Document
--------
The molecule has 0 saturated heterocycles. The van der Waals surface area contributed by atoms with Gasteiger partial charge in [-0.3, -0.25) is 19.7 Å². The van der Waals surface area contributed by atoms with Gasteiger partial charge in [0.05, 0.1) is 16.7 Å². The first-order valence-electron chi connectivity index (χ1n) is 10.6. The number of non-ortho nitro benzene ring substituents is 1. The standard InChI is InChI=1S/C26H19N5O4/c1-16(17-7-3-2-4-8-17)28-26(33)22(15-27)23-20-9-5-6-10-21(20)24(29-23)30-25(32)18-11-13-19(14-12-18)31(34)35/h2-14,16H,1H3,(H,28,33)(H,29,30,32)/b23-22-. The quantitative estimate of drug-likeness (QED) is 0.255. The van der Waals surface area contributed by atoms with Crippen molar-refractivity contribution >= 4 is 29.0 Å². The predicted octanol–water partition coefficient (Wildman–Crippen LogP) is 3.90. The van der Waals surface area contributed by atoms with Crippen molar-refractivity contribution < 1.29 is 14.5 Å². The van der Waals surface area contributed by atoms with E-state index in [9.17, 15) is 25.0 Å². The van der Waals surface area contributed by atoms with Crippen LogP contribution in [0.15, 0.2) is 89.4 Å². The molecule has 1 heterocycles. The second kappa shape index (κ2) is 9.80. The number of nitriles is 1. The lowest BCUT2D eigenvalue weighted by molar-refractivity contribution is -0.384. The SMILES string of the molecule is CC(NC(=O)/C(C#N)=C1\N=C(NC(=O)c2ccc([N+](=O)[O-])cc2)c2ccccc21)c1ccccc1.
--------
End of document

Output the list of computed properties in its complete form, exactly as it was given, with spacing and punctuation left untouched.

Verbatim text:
The molecule has 0 saturated heterocycles. The van der Waals surface area contributed by atoms with Gasteiger partial charge in [-0.3, -0.25) is 19.7 Å². The van der Waals surface area contributed by atoms with Gasteiger partial charge in [0.05, 0.1) is 16.7 Å². The first-order valence-electron chi connectivity index (χ1n) is 10.6. The number of non-ortho nitro benzene ring substituents is 1. The standard InChI is InChI=1S/C26H19N5O4/c1-16(17-7-3-2-4-8-17)28-26(33)22(15-27)23-20-9-5-6-10-21(20)24(29-23)30-25(32)18-11-13-19(14-12-18)31(34)35/h2-14,16H,1H3,(H,28,33)(H,29,30,32)/b23-22-. The quantitative estimate of drug-likeness (QED) is 0.255. The van der Waals surface area contributed by atoms with Crippen molar-refractivity contribution >= 4 is 29.0 Å². The predicted octanol–water partition coefficient (Wildman–Crippen LogP) is 3.90. The van der Waals surface area contributed by atoms with Crippen molar-refractivity contribution < 1.29 is 14.5 Å². The van der Waals surface area contributed by atoms with E-state index in [9.17, 15) is 25.0 Å². The van der Waals surface area contributed by atoms with Crippen LogP contribution in [0.15, 0.2) is 89.4 Å². The molecule has 1 heterocycles. The second kappa shape index (κ2) is 9.80. The number of nitriles is 1. The lowest BCUT2D eigenvalue weighted by molar-refractivity contribution is -0.384. The SMILES string of the molecule is CC(NC(=O)/C(C#N)=C1\N=C(NC(=O)c2ccc([N+](=O)[O-])cc2)c2ccccc21)c1ccccc1.